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ClientEarth Communications

5th August 2019

Sustainable Seafood Coalition (SSC)
Wildlife & habitats
Fisheries & Seafood

Spain should continue to tackle illegal fishing – other EU member states must follow.

ClientEarth legal experts have produced a briefing for European policy makers outlining the importance of imposing significant deterrent sanctions and penalties against citizens and organisations that have taken part in illegal, unreported and unregulated (IUU) fishing activities.

IUU fishing is one of the greatest threats to marine biodiversity: it damages marine habitats, endangers fish stocks, contributes to unfair competition between fishers and weakens coastal areas.

Nieves Noval, a lawyer at our Madrid office, said: “The European Union and its member states have an important role to play in tackling the issue of illegal, unreported and unregulated fishing”

Using Spain as a case study, the Spanish legal process for prosecuting illegal fishing: A story of success? legal experts highlighted how Operations Sparrow I and II, resulted in €25 million worth of administrative fines – the highest ever administrative fines seen in the EU for IUU fishing.

By adopting punitive actions against nationals and companies engaged in IUU fishing activities, Spain showed how strong leadership could bring success.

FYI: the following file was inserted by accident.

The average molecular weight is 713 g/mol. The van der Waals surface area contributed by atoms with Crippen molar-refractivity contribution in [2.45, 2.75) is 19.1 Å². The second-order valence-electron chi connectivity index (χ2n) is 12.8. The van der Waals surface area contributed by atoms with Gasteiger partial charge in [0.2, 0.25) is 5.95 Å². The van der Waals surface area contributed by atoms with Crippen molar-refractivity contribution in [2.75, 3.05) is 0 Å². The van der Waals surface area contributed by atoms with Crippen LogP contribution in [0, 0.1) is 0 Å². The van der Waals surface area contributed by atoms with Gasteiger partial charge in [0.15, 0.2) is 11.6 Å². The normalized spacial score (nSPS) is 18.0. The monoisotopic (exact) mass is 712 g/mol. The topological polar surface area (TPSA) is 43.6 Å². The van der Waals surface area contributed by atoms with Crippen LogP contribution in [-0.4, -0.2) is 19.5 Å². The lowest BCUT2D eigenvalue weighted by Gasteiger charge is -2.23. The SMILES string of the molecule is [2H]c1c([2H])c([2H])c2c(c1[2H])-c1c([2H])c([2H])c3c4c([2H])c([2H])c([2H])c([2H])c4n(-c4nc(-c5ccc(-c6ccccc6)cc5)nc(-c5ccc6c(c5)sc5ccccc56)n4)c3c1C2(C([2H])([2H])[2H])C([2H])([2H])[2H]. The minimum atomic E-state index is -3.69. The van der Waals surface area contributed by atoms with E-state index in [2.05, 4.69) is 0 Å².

The briefing also examines the basis of the prosecutions undertaken so far and further improvements to the Spanish systems that could be made. “In Spain, there are still some loopholes in the country’s legislation related to the administrative and criminal process for prosecuting IUU-related offences that must be closed” says Nieves Noval.

The briefing´s key recommendations include:

  • Amending Spanish laws to ensure that Spanish courts hear cases on IUU offences
  • Changing the Spanish Criminal Code to include an explicit reference to offences related to IUU fishing
  • Spain providing specific training to all its authorities and officials – including judges and magistrates – on IUU fishing activities and its technical particularities
  • Spain creating, within the State Security Forces, a specific IUU fishing unit
  • The international bodies involved in the fight against IUU fishing must coordinate their control activities with shared electronic databases, clear strategies and joint structured plans

Our briefing also highlighted how the criminal process against Spanish ship owner Vidal Armadores revealed significant limitations in the criminal procedure against IUU practices. In that case, the Spanish Supreme Court ruling concluded that Spain’s courts had no jurisdiction over IUU fishing on external waters.

Even though some fine-tuning in the system to prosecute IUU is necessary, Spain should continue to keep its standards high, so that other EU members states can follow suit and better implement the legal sanctions provided by the EU IUU regulation in their own countries.